BEIJING/SHANGHAI (Reuters) - China’s vehicle sales are likely to hit 25.3 million units this year, an industry body said on Friday, as the world’s biggest vehicle market continued to lead the global auto industry recovery from lows hit during the COVID-19 pandemic.
Xu Haidong, senior official at China Association of Automobile Manufacturers (CAAM), told an annual conference of the association in Beijing that CAAM expects Chinese sales this year of 20.2 million passenger vehicles and 5.1 million commercial vehicles, which include trucks and buses. China sold 25.77 million vehicles last year.
Xu said CAAM’s forecast for next year’s overall sales is 26.3 million vehicles, up around 4% from this year, thanks to supportive government policies and automakers’ discounts.
Xu said China expects to sell 1.8 million new energy vehicles (NEV) next year, up from 1.3 million this year and 1.2 million last year. NEVs include battery-powered electric, plug-in petrol-electric hybrid and hydrogen fuel-cell vehicles.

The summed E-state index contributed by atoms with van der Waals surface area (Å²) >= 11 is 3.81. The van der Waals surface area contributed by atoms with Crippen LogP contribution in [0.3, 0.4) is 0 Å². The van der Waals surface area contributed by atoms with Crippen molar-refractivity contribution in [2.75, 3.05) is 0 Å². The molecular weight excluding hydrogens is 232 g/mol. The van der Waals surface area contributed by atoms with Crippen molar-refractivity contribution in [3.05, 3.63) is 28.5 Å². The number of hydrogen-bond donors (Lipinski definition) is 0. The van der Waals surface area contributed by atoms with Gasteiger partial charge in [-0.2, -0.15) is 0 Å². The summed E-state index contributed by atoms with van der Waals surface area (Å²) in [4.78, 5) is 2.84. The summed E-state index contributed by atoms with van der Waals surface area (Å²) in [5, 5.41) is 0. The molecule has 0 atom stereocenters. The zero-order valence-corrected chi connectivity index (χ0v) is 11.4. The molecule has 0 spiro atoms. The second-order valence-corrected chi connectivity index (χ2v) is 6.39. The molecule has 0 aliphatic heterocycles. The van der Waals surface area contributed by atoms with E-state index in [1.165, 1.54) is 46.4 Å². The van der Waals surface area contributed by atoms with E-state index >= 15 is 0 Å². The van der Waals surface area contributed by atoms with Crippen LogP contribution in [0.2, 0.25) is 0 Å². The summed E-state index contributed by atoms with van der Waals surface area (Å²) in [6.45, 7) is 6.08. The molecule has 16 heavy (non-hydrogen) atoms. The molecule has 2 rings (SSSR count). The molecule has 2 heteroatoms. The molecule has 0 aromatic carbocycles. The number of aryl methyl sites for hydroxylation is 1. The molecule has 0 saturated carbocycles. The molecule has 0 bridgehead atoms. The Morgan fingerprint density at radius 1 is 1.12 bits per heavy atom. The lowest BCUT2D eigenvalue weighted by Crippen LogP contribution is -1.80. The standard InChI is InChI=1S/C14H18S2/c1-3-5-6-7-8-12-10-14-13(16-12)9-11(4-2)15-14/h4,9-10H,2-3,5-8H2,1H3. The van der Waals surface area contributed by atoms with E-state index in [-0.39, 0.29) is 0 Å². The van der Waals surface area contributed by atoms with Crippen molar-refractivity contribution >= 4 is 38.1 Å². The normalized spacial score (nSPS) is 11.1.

CAAM also expects Chinese sales to hit 30 million vehicles in 2025.
In May, after months of lockdown policies, CAAM predicted China’s auto sales would fall 15% to 25% this year due to the impact of the virus, it later tweaked the forecasts as sales rebounded.
Auto sales in China rose 12.6% in November from the same month a year earlier to 2.77 million vehicles, the eighth straight monthly rise, CAAM data showed.
Sales of new energy vehicles (NEVs) surged 105% to 200,000, their fifth consecutive month of gains. NEVs include battery-powered electric, plug-in petrol-electric hybrids and hydrogen fuel-cell vehicles.
NEV makers such as homegrown Nio Inc and Xpeng Inc as well as foreign groups, such as Tesla Inc, are expanding manufacturing capacity in China where the government has promoted greener vehicles to reduce air pollution.
As the global auto industry is hit hard by the COVID-19 pandemic, China has become a ray of hope for automakers, including Volkswagen AG and General Motors Co. Global automakers including Toyota Motor Corp and Honda Motor Co Ltd have forecast higher profit on surging China sales.
(This story corrects to say 20.2 million, not 20.2, passenger vehicle sales in second paragraph)
Reporting by Yilei Sun and Brenda Goh; Editing by Sam Holmes, Christopher Cushing, Jane Merriman and William Mallard
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